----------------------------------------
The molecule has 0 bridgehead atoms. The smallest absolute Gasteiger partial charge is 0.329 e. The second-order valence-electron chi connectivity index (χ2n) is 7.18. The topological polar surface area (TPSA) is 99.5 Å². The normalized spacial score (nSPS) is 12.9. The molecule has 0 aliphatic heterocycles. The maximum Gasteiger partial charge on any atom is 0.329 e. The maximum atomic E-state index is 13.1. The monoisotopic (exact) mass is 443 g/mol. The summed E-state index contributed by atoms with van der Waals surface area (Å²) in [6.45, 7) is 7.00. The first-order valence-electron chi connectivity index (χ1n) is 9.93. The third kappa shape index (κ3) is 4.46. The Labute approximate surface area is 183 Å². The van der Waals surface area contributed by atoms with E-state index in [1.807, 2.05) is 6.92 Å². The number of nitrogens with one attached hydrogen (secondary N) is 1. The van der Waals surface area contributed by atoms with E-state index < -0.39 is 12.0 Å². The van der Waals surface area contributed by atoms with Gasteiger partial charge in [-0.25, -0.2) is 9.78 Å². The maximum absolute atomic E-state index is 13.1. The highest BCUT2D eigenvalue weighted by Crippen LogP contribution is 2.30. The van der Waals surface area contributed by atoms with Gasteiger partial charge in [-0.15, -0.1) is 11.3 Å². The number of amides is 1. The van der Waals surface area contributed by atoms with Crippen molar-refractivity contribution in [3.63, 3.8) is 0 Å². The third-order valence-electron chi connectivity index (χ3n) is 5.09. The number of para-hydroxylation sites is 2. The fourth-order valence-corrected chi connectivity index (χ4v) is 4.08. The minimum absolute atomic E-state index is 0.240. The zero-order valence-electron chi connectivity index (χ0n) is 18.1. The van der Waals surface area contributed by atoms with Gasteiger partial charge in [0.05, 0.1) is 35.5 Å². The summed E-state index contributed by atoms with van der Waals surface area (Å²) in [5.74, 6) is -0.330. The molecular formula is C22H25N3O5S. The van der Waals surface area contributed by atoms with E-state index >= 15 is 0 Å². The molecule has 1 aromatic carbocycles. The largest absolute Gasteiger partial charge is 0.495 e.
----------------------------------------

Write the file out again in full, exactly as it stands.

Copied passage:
The molecule has 0 bridgehead atoms. The smallest absolute Gasteiger partial charge is 0.329 e. The second-order valence-electron chi connectivity index (χ2n) is 7.18. The topological polar surface area (TPSA) is 99.5 Å². The normalized spacial score (nSPS) is 12.9. The molecule has 0 aliphatic heterocycles. The maximum Gasteiger partial charge on any atom is 0.329 e. The maximum atomic E-state index is 13.1. The monoisotopic (exact) mass is 443 g/mol. The summed E-state index contributed by atoms with van der Waals surface area (Å²) in [6.45, 7) is 7.00. The first-order valence-electron chi connectivity index (χ1n) is 9.93. The third kappa shape index (κ3) is 4.46. The Labute approximate surface area is 183 Å². The van der Waals surface area contributed by atoms with E-state index in [1.807, 2.05) is 6.92 Å². The number of nitrogens with one attached hydrogen (secondary N) is 1. The van der Waals surface area contributed by atoms with E-state index < -0.39 is 12.0 Å². The van der Waals surface area contributed by atoms with Gasteiger partial charge in [-0.25, -0.2) is 9.78 Å². The maximum absolute atomic E-state index is 13.1. The highest BCUT2D eigenvalue weighted by Crippen LogP contribution is 2.30. The van der Waals surface area contributed by atoms with Gasteiger partial charge in [-0.15, -0.1) is 11.3 Å². The number of amides is 1. The van der Waals surface area contributed by atoms with Crippen molar-refractivity contribution in [3.63, 3.8) is 0 Å². The third-order valence-electron chi connectivity index (χ3n) is 5.09. The number of para-hydroxylation sites is 2. The fourth-order valence-corrected chi connectivity index (χ4v) is 4.08. The minimum absolute atomic E-state index is 0.240. The zero-order valence-electron chi connectivity index (χ0n) is 18.1. The van der Waals surface area contributed by atoms with Gasteiger partial charge in [0.05, 0.1) is 35.5 Å². The summed E-state index contributed by atoms with van der Waals surface area (Å²) in [5.74, 6) is -0.330. The molecular formula is C22H25N3O5S. The van der Waals surface area contributed by atoms with E-state index >= 15 is 0 Å². The molecule has 1 aromatic carbocycles. The largest absolute Gasteiger partial charge is 0.495 e.